Writing as a New Challenge

“My profession is all about writing,” Torres notes. But the same curiosity that led him to college and law school prompted him to try something different with his writing. At first, he wrote short vignettes in his spare time. This led to two historical fiction crime novels.

His first novel, A Stirring in the North Fork, features a young attorney who, like Torres, lost his job and had to find his way and ends up working as a private investigator on a murder case. His novel contains a brief mention of a migrant labor camp on Long Island.

Torres’ second novel, Adeline, follows Torres’ fictional attorney-turned-investigator as he probes the murder of a woman who had been wrongly sent to a mental asylum.

In between the two novels that Torres says “scared the hell out of” readers, he took on a decidedly different project—a children’s book about labor unions, Good Guy Jake. Torres’ children, who by then were in elementary school, gave him advice on the plausibility of his story. “My kids were part-editors,” he laughs.

For Adeline, Torres extensively researched the “dark history” of New York State’s mental health system. This piqued his enthusiasm for historical research, which he turned to digging into the migrant camps he’d learned of for his first book.

The result was Long Island Migrant Labor Camps: Dust for Blood, Torres’ new book and first non-fiction title.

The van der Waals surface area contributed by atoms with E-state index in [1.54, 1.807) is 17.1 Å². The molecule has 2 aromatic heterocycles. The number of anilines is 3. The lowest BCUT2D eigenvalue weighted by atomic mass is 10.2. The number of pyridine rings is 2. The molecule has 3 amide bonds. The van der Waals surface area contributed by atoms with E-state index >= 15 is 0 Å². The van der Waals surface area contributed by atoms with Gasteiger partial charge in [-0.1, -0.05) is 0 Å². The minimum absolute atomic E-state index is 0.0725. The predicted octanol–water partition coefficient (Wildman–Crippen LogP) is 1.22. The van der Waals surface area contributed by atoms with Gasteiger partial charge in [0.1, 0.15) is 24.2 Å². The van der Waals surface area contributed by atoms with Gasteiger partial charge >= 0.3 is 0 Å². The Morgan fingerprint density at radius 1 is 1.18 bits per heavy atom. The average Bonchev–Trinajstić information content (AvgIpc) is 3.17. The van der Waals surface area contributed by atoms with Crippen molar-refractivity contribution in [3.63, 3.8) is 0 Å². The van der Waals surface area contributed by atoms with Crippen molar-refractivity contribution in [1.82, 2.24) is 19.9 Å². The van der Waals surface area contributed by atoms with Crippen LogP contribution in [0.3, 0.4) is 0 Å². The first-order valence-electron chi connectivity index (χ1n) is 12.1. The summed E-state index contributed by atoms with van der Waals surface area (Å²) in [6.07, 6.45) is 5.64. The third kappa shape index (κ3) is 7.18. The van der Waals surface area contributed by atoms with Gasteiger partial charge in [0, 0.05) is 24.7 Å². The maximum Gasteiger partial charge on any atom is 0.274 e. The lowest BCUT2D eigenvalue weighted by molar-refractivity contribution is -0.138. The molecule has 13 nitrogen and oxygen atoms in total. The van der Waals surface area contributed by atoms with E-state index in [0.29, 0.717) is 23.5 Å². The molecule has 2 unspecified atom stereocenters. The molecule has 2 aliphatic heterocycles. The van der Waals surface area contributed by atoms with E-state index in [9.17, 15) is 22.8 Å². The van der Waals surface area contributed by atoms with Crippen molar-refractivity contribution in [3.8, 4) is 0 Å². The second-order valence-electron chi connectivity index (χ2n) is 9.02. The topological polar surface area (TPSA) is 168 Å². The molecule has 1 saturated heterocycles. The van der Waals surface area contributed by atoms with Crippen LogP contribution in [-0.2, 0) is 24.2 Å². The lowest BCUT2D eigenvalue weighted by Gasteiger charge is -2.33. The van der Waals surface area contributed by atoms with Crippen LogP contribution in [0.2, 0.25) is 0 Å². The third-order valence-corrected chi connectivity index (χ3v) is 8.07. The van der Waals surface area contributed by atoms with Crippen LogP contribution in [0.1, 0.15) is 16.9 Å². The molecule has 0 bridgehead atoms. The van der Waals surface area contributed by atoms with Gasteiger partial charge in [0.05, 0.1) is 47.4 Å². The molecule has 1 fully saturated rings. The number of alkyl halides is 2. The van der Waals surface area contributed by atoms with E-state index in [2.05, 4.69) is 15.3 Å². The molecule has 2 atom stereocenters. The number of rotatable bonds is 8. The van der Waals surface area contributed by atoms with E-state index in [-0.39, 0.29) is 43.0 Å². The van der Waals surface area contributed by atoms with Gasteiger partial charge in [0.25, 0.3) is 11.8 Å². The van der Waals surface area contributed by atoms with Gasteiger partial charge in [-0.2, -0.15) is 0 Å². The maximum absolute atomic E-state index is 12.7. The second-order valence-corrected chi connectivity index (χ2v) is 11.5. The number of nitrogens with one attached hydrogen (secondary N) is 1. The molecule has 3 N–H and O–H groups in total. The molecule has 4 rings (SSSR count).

Exploring a Dark History on Long Island

In an event on July 12 sponsored by Fordham Law and the Center on Race, Law and Justice, Torres discussed the book—which he says is the first to cover the subject—with Professors Tanya K. Hernández and Jennifer Gordon.

According to Torres, hundreds of migrant labor camps operated on Long Island from the 1940s until near the end of the 20th century, supplying workers for potato farms. “Conditions can best be described as from poor to terrible,” he says. Camp life was rife with violence, and camp operators deducted expenses from the workers’ paychecks—from the bus that brought them to the camps in the first place to the cost of their meager shelters. 

Today, Torres says many people on Long Island do not know the camps existed. Even when the camps were in operation, Torres notes that workers were largely cut off from surrounding communities. Local residents saw them as outsiders and were reluctant to help change the conditions.

While Torres’ job with the union does not include advocacy for agricultural workers, he says he offers pro bono services to such workers, who continue to face legal challenges. “These are the people who feed our nation.”

Asked how he manages his legal career along with his interest in writing, Torres says he’s disciplined to maximize his time and “driven by passion to get it done.” This is the same drive that led him to figuratively balance his work and study schedules on those long nights of class after work and literally balance his babies and diploma on the graduation stage. And, he says, “I love what I do.”

Long Island Migrant Labor Camps: Dust for Blood, Book Talk Event from Fordham Law School on Vimeo.